Some people love them, others detest even the thought of them, but whichever side of the fence you sit on, there can be no denying that communal spaces are gaining in both popularity and profitability.
This month we look at why hotel lobbies are transforming into coworking spaces and becoming the hubs of their communities.
Is the concept of communal spaces in hotels really all that new?
“Walk into a hotel lobby and you may notice something unexpected: People. Not people checking in, or waiting for someone to arrive or hustling to the elevator. No, people sitting, working and socializing.” — Talya Minsberg, The New York Times
As Talya Minsberg points out in her article for The New York Times, lobbies around the world are no longer restricted to hotel guests, but are becoming communal areas where a wide range of people are able to make themselves comfortable enough to either work or relax. However, as Jonathan Humphries of HoCoSo points out to Serviced Apartment News, a vibrant and social lobby is really more of a reincarnation than a new concept.
“When I started travelling internationally as a consultant in the mid-1990s, mobile phones were just starting to become available and international calls were extortionately expensive... Consequently, hotel lobbies I visited in the likes of Moscow, Lagos, Vienna, and Manama, were a meeting point - a place for like-minded souls to share travel stories over a drink in the bar, lunch with clients, dine with colleagues, and meet people from the local community.” — Jonathan Humphries, HoCoSo
What do hotels have to gain from investing in communal working spaces?
When you consider that coworking and flexible spaces are “the primary growth drivers within the office market”, with JLL reporting growth of 23% year-on-year since 2010, it’s clear that there is an opportunity to capitalise on the growing trend of communal spaces, and JLL’s Lauro Ferroni points out that hotels are in a prime position to do so.
“From a hotel standpoint, it could be a big opportunity. Coworking is in high demand, so any thoughtful attempts from hospitality operators to capture some of that demand are likely to be fruitful.” — Lauro Ferroni, JLL
Recent findings from the American Hotel and Lodging Association’s bi-annual Lodging Survey confirm that an increasing number of properties are already taking up the coworking mantle in particular, with 10% of luxury, upscale and midscale properties already accommodating this fast-growing sector.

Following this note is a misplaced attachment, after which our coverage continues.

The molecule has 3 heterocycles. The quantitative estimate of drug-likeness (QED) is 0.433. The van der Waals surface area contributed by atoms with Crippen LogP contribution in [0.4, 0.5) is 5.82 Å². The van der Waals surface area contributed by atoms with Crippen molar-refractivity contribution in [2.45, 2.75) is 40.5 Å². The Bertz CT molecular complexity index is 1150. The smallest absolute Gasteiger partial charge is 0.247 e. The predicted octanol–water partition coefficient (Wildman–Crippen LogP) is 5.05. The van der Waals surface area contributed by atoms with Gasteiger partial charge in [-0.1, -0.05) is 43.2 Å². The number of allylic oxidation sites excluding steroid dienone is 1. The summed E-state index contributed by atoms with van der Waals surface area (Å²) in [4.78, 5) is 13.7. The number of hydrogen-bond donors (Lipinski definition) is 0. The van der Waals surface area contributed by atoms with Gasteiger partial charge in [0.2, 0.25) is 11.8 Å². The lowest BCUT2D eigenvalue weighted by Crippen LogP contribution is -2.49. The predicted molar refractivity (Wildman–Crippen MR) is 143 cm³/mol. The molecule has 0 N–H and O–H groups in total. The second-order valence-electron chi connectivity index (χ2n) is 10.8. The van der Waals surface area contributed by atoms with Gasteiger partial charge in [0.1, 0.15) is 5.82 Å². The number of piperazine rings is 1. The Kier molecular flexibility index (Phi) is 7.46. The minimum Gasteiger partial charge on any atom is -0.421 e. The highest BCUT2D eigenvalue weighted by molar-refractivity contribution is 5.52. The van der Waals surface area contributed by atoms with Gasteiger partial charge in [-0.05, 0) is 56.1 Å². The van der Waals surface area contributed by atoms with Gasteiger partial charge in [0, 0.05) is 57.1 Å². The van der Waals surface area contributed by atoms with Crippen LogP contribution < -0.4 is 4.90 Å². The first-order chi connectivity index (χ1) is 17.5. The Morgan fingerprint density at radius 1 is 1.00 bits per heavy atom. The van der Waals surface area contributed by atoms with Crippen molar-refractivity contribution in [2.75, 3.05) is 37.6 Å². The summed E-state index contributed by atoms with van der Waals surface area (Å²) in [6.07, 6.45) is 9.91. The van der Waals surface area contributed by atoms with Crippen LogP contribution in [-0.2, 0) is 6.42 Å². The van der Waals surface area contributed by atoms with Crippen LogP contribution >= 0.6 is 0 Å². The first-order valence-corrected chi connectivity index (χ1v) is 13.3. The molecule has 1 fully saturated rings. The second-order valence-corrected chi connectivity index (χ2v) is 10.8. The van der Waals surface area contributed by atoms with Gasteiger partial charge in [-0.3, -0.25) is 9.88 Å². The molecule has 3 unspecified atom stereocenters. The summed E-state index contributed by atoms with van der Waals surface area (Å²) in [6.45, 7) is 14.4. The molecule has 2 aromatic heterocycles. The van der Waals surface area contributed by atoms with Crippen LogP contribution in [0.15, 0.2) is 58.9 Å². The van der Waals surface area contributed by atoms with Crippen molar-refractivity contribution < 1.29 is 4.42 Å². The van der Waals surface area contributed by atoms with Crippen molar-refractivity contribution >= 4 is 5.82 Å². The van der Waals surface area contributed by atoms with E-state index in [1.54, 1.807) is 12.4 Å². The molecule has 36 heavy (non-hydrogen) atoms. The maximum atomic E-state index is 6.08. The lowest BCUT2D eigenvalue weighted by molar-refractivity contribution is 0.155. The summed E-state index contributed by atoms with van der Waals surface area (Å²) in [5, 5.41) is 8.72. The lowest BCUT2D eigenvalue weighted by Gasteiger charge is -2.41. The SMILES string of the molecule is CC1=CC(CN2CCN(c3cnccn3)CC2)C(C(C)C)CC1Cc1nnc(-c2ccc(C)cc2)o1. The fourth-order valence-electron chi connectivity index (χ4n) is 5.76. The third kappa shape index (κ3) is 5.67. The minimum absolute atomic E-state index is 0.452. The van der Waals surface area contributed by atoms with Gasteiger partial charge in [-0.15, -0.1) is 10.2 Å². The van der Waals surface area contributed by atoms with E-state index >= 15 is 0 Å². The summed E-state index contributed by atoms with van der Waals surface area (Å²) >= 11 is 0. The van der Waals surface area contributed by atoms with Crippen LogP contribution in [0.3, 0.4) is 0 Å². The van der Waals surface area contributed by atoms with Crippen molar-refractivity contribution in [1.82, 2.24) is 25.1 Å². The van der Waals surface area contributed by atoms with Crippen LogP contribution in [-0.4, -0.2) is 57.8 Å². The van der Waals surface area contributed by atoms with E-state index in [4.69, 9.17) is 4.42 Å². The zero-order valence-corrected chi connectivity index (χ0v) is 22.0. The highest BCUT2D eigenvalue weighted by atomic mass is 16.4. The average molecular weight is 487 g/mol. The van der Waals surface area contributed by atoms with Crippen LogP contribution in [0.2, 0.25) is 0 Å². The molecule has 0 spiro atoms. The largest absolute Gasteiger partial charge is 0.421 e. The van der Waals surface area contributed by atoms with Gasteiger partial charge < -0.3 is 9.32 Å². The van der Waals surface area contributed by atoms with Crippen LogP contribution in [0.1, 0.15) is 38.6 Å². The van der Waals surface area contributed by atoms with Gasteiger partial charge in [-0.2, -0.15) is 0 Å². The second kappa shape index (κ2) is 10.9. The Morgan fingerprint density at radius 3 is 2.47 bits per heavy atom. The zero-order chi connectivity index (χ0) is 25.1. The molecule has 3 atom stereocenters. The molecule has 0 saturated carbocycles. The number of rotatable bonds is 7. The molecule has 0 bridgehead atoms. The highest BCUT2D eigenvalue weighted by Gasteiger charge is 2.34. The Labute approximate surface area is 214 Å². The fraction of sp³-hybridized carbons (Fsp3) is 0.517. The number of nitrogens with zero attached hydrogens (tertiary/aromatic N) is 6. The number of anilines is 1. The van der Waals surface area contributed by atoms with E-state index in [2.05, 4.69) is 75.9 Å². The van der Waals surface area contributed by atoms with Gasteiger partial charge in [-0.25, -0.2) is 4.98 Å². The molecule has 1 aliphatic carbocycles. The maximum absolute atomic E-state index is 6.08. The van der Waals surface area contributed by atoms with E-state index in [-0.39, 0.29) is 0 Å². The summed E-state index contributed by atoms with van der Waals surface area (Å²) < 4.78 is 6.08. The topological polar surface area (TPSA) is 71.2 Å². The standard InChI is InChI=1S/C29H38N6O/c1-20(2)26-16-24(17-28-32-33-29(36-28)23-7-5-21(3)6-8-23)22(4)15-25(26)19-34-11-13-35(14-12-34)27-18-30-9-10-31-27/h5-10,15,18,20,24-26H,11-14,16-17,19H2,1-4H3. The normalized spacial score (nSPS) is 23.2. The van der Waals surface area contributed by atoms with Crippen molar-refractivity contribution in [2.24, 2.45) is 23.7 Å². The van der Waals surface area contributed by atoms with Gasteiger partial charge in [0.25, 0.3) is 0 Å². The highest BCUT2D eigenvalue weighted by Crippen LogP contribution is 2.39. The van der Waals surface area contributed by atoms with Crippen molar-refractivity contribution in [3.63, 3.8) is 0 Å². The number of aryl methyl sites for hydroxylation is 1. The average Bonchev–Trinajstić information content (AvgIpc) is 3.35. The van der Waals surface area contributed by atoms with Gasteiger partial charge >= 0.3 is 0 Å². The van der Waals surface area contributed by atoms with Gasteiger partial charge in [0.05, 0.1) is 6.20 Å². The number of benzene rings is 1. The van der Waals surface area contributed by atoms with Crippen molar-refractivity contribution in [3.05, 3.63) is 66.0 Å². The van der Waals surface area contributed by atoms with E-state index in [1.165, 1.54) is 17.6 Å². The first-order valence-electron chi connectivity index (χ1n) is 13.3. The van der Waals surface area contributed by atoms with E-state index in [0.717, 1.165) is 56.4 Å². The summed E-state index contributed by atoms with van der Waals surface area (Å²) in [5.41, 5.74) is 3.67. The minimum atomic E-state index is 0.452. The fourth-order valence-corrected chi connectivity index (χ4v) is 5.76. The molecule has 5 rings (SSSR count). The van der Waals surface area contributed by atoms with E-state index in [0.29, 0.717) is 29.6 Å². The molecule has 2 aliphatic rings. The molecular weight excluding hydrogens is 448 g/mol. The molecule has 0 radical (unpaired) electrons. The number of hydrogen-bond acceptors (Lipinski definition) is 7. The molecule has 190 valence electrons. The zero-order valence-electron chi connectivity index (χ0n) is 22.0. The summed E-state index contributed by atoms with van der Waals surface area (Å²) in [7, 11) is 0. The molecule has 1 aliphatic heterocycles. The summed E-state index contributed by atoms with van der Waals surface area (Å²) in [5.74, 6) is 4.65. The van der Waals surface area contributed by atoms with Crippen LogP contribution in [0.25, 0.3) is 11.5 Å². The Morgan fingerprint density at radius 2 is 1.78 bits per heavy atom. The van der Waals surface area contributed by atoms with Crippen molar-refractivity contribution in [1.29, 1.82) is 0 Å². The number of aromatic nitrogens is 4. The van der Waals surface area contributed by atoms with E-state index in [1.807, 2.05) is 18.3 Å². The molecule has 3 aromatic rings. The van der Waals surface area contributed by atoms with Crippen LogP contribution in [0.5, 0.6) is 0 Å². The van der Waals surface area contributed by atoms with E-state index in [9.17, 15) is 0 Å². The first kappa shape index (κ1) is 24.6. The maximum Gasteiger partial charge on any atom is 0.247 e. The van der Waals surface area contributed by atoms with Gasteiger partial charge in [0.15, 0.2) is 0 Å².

“Fostering community amongst travelers is increasingly important and hotels are recognizing the desire to create functional shared spaces.” — Hospitality Technology
Why are hotels ideally placed to provide communal and coworking spaces?
What is it that makes hotels the perfect candidates for providing communal working areas? As both Jena Tesse Fox of Hotel Management and Tom Carroll of JLL explain, from the amenities that they are already able to provide, to the excellent hospitality and service that is their reason for being, hotels are designed to make guests feel at home, making them an environment already well equipped for co-working spaces.
“The range of hospitality services a hotel can provide that a traditional office simply can’t. While a shared desk space might offer access to coffee, even a limited-service hotel can have a grab-and-go market for quick meals, while full-service hotels can let workers bring clients right into an upscale restaurant for lunch before reviewing a presentation in a lobby niche over coffee or cocktails—all of the revenue remaining in-house.” — Jena Tesse Fox, Hotel Management
“There’s a natural confluence between coworking and hotels. The hospitality industry is all about providing high-quality service and amenities to create a good user experience – and that’s what today’s workforce is increasingly coming to expect from the spaces they work in, whether that’s a traditional office, a hotel lobby or a coworking outlet.” — Tom Carroll, JLL
What do you need to be doing to get communal spaces right?
As Samuel Wich of Ecole Hôtelière de Lausanne points out, “a successfully-run coworking space can be a great way of getting more people to interact with your property, spend more time on-site and eventually generate more revenue.” But what does a property need to provide in order for their co-working areas to be successful? Tom Carroll from JLL explains that having the space on offer is just not enough, and Steven Upchurch from Gensler agrees.
“It’s about more than simply providing a convenient place to work. Coworking areas need to be able to create the right environment which fits with both the hotel’s brand and the needs of people using the space to deliver a successful service.” — Tom Carroll, JLL
“So, what makes a great hotel lobby experience? There are a few key elements: Accessibility and visibility… A mix of fluid, functional spaces that cater to all types of travellers… [And] seamless, integrated technology.” — Steven Upchurch, Gensler
While communal spaces may not be every hotelier’s cup of tea, and will certainly not fit with every hotel’s brand and experience, co-working is a trend that is hard to ignore, and there is no denying that the hospitality industry is perfectly poised to provide the spaces that modern travellers and communities want to work in.
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